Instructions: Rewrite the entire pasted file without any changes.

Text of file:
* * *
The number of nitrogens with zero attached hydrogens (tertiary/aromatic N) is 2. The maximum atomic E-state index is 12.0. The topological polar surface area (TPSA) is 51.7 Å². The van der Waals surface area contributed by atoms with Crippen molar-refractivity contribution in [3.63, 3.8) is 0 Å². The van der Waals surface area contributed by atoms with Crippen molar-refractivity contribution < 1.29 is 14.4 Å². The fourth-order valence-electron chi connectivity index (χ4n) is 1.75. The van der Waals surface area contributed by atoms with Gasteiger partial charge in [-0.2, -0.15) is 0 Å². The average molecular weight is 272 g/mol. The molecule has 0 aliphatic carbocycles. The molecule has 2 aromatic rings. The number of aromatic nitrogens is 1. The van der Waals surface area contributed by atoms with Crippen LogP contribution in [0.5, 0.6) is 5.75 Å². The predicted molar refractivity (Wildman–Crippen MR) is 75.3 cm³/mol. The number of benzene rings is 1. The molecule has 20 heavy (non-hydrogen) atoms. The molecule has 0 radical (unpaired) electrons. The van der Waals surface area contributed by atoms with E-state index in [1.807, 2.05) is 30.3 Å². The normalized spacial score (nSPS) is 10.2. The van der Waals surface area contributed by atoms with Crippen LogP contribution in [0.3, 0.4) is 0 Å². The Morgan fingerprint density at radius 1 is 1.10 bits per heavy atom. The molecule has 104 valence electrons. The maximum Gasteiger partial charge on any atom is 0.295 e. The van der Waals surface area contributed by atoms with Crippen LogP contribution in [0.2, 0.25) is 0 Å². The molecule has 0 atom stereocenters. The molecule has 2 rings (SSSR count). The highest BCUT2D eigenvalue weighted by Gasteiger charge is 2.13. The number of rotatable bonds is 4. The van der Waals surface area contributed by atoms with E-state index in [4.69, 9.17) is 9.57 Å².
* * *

The number of nitrogens with zero attached hydrogens (tertiary/aromatic N) is 2. The maximum atomic E-state index is 12.0. The topological polar surface area (TPSA) is 51.7 Å². The van der Waals surface area contributed by atoms with Crippen molar-refractivity contribution in [3.63, 3.8) is 0 Å². The van der Waals surface area contributed by atoms with Crippen molar-refractivity contribution < 1.29 is 14.4 Å². The fourth-order valence-electron chi connectivity index (χ4n) is 1.75. The van der Waals surface area contributed by atoms with Gasteiger partial charge in [-0.2, -0.15) is 0 Å². The average molecular weight is 272 g/mol. The molecule has 0 aliphatic carbocycles. The molecule has 2 aromatic rings. The number of aromatic nitrogens is 1. The van der Waals surface area contributed by atoms with Crippen LogP contribution in [0.5, 0.6) is 5.75 Å². The predicted molar refractivity (Wildman–Crippen MR) is 75.3 cm³/mol. The number of benzene rings is 1. The molecule has 20 heavy (non-hydrogen) atoms. The molecule has 0 radical (unpaired) electrons. The van der Waals surface area contributed by atoms with E-state index in [1.807, 2.05) is 30.3 Å². The normalized spacial score (nSPS) is 10.2. The van der Waals surface area contributed by atoms with Crippen LogP contribution in [0.3, 0.4) is 0 Å². The Morgan fingerprint density at radius 1 is 1.10 bits per heavy atom. The molecule has 104 valence electrons. The maximum Gasteiger partial charge on any atom is 0.295 e. The van der Waals surface area contributed by atoms with Crippen LogP contribution in [0.2, 0.25) is 0 Å². The molecule has 0 atom stereocenters. The molecule has 2 rings (SSSR count). The highest BCUT2D eigenvalue weighted by Gasteiger charge is 2.13. The number of rotatable bonds is 4. The van der Waals surface area contributed by atoms with E-state index in [4.69, 9.17) is 9.57 Å².